Less Fear, Fewer Turtles
Is our workplace a comfortable place to be or is it a place where we dread arriving every day? If we don’t look forward to being at work, why not?
The most pervasive emotion that will detract from us having a pleasant experience at work is fear. We might not want to admit it and we almost never acknowledge it, but that is what makes it so sinister. If we think about it, fear drives almost everything we do.
To Motivate or Inspire?
Two commonly confused leadership practices are motivation and inspiration. They seem similar at first glance, but almost anybody would say that they would rather be inspired than motivated. When asked why, people say that the major distinction between the two is that inspiration is based in positive “internal” feelings like desire, excitement and admiration, while motivation seems to be based on “external” stimuli imposed on us. We could make an even stronger statement—all motivation is based on fear.
Resultantly, as well-intentioned as an offer of a bonus for better performance may be, (and it usually does result in better performance, thus allegedly proving its worth), there is an underlying assumption that most people want more money. Why? They are afraid of not having enough money. If this fear wasn’t there, the motivation would not have the same effect. Other forms of motivation similarly depend on some fear being present, and misguided managers take advantage of this fear, all in the name of “improving performance.”
Fear in a Finite World
So, what else are we afraid of and what causes the fear? One of the biggest causes is, as discussed in the previous PeopleTalk article “From Scarcity to Abundance: Leading the Mindset Shift,” the fear that there isn’t enough “good stuff” to go around. Fearing that there only a finite quantity of pay raises, praise, acknowledgement, jobs and recognition leads us to believe that we must be guarded and protect ourselves from our coworkers, rather than collaborate with them. In other words, “Whatever they gain, I lose.”
In Brene Brown’s book, Daring Greatly, she describes this fear as scarcity, which comes from three causes. The first is the common practice of using shame and finger pointing causes people to behave in such a way to avoid blame when things go wrong. Worse, people won’t take risks and do new innovative things for fear of making a mistake.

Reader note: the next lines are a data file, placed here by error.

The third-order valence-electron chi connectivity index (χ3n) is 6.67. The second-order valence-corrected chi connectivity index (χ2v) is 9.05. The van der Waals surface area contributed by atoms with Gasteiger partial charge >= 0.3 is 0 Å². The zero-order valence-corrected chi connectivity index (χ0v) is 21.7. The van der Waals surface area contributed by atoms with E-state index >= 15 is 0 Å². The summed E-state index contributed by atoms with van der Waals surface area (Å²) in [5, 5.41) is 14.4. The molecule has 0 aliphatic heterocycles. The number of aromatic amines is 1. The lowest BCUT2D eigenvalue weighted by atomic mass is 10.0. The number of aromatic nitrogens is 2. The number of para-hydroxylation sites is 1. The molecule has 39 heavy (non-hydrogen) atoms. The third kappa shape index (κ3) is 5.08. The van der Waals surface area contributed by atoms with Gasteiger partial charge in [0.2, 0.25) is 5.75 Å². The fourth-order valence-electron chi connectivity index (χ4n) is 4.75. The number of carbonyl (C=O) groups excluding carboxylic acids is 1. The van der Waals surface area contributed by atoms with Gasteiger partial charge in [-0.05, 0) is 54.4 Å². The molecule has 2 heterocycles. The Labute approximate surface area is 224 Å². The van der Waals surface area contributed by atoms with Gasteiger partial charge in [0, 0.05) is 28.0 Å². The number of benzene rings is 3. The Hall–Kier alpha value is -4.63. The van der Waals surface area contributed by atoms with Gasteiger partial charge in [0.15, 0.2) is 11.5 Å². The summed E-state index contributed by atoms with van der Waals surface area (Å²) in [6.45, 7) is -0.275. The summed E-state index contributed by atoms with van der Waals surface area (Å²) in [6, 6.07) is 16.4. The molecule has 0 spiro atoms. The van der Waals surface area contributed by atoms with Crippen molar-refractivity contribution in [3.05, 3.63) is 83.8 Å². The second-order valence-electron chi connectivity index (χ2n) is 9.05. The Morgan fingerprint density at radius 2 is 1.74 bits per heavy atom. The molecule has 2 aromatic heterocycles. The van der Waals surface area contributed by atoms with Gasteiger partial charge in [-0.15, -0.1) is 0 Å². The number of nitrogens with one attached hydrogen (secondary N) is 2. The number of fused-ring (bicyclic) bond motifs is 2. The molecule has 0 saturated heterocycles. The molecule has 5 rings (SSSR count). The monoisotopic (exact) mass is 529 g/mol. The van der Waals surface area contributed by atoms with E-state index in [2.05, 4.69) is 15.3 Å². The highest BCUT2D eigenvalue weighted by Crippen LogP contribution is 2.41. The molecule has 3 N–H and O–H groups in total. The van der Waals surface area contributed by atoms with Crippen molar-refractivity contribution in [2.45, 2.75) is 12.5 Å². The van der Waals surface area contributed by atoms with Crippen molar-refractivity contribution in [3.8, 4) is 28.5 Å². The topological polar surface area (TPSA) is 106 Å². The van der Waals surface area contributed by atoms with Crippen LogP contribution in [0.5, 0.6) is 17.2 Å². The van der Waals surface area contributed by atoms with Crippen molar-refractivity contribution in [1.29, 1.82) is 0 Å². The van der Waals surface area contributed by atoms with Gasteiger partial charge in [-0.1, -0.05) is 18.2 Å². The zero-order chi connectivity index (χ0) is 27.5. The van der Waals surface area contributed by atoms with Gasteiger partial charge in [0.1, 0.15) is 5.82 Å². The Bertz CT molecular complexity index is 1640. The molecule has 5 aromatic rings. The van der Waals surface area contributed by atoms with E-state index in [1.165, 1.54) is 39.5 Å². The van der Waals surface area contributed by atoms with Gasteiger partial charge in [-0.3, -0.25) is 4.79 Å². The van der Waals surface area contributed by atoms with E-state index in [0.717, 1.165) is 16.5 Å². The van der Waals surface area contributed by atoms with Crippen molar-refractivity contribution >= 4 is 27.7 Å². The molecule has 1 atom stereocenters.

Second, there is very often an undocumented, but pervasive and well understood, code of performance by which everybody is informally measured. Individuality is not encouraged, but “towing the company line” is subtly endorsed.
Third, and perhaps the most sinister, is the tendency to withdraw when it seems dangerous to do anything new or risky or to even speak up with a suggestion. This has been widely described in terms of “disengagement,” but I am going to use the term “turtle.”
The Trouble with Turtles
In these days of global turbulence and uncertain economic conditions, there is an abundance of external environmental factors that can incite a fear response; herein lies the temptation to do what a turtle does when faced with what it perceives to be a danger.
We symbolically pull in our head, arms and legs, not only to protect ourselves, but also to make ourselves disappear so we can continue to exist without drawing further attention to ourselves. In this mode, we have very little trust in ourselves and in our environment. The reality is that such turtle tactics do not serve us or the greater goals of any particular organization well at all. After all, what can a tucked-in turtle really do? Unfortunately, the truth is, a “frozen” turtle can be a definite obstacle where team building is concerned.
Of Apathy and Innovation
This shows up in various ways, all of which detract from the efficient and pleasant operation of the enterprise. As people withdraw more and more, there is very little camaraderie and collaboration among co-workers. Social activities become scarce and, even when they are structured and organized, there is a palpable feeling of obligation to participate rather than willingness or desire.
More troublingly, innovation becomes almost non-existent. Innovation requires different points of view, differences of opinion, and possibly, heaven forbid, arguments. If people have turtled, they feel threatened by new ideas due to their fear about not enough recognition to go around, and even worse, they simply don’t care. The level of apathy becomes suffocating. Nobody responds to anything and leadership is perceived to be not listening or unwilling to accommodate anything that staff suggests.
Escaping the “Shell” Game
Leadership at all levels can do many things to great reduce the level of fear in the organization. Being as generous as possible with public recognition and tangible rewards for achievements that are consistent with the stated, known and accepted objectives of the organization has huge leverage in helping people understand that there is indeed enough recognition to go around. This lessens the fear. This also shows everybody what kind of behaviour and achievement gets rewarded so they can be more confident that what they are doing is acceptable. Again, less fear.
Distrust is at the core of most fearful situations, so anything that leadership does to enhance the level of trust in the organization will encourage people to “come out of their shell” and participate in whatever way they feel is appropriate to their level of satisfaction, comfort, personal success and the success of the group as a whole.
Doug Turner, MSc, MBA is a leadership and executive coach at True Balance Coaching.
(PeopleTalk Spring 2018)